Pakistan’s FATF compliance: Loopholes in small savings accounts left deliberately for terror financing – News Vibe24

    Pakistan's FATF compliance: Loopholes in small savings accounts left deliberately for terror financing - Times of India
    TEL AVIV: Pakistan has deliberately left gaps in small savings accounts to help fund terrorist groups, many of which enjoy state protection to avoid control of the Financial Action Task Force (FATF).
    The FATF urges Pakistan to comply with international standards and regulations and laws and regulations in the fight against money laundering and counter-terrorism.
    Fabien Baussart, writing in a blog post on The Times of Israel, said that although Pakistan had complied with some of the FATF’s conditions with great reluctance, there was one area that had not paid enough attention to link terrorist financing – small savings accounts.
    Small savings in Pakistan generate more than Rs 4 trillion in more than seven million privately held accounts, accounting for 28% of all bank deposits.
    The likelihood of terrorist groups and individuals holding these accounts remains quite high, given the number of terrorist groups and executives in Pakistan. According to Prime Minister Imran Khan, two years ago Pakistan hosted more than 40,000 terrorists, Baussart said.
    These shortcomings were identified by the FATF in its two recent compliance reports – October 2019 and September 2020. The October 2019 report clearly stated that a large part of the banking sector, both formal and informal, was either out of context any law on money laundering or non-compliance with existing regulations for the detection of suspicious accounts and transactions.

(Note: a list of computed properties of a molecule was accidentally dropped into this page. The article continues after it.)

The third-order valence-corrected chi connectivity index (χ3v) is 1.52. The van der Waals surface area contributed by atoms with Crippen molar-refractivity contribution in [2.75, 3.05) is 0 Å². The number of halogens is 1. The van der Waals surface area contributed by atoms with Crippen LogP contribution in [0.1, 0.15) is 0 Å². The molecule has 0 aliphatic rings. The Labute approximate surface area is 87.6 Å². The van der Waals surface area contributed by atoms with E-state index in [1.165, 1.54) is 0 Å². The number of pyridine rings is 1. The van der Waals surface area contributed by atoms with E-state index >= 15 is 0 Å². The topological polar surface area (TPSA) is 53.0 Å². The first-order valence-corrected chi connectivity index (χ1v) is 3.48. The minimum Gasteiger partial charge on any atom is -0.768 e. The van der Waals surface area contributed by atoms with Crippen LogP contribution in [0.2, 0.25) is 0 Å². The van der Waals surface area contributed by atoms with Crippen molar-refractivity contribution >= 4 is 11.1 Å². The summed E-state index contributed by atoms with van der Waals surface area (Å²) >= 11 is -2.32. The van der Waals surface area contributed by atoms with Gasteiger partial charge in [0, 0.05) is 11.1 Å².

In the September 2020 monitoring report, the FATF referred to the new set of rules issued by Pakistan after the October 2019 report, but provisions for prosecution are still missing from the book of rules, which allowed the banking sector to relax in detecting suspicious accounts and transportation, The Times of Israel reported.
    The problem lies in the new rules – National Savings Rules (AML and CFT), 2019, which require control of all account holders – seven million of them – in six months and the risk of profiled account holders in a similar period, Baussart.
    The All Pakistan National Savings Officer Association (APNSOA) has cited a number of reasons why Pakistan was unlikely to meet the FATF’s small savings obligations.
    The first is that the problems in identifying consumers as a mechanism for this have not been implemented despite such a strict and almost impossible deadline. Indicatively, hard copies of KYC (Meet Your Customer) were not available until April of this year at any of the National Savings Centers.
    The mismatch between intent and action on the ground, according to bank officials, is the result of the supervisory board’s ineffectiveness against money laundering and the fight against terrorism and abuse of power.
    The officials, who were critical, simply failed to design and implement measures to help Pakistan comply with the anti-money laundering and anti-terrorism measures (AML and CFT), officials said. reported The Times of Israel. .
    Authorities have not modified National Savings software application to comply with the new provisions. Banking staff do not yet have adequate equipment and protocols for data verification, KYC document control, and the use of biometric data. Instructions for banking staff and customers are missing as of now, Baussart said.
    With these huge problems in a single segment of the financial sector, Pakistan’s efforts to comply with the FATF are likely to remain unclear when the International Monitoring Committee meets next time.
    The FATF meeting will take place between June 21 and 25 to discuss Pakistan.
    Pakistan has been on the FATF blacklist since June 2018. Earlier in February, the World Terrorist Financing Observer kept Pakistan on its “gray list” until June, after concluding that Islamabad did not shortcomings to fully implement the 27-point Action Plan drawn up by the Guardian for Pakistan.


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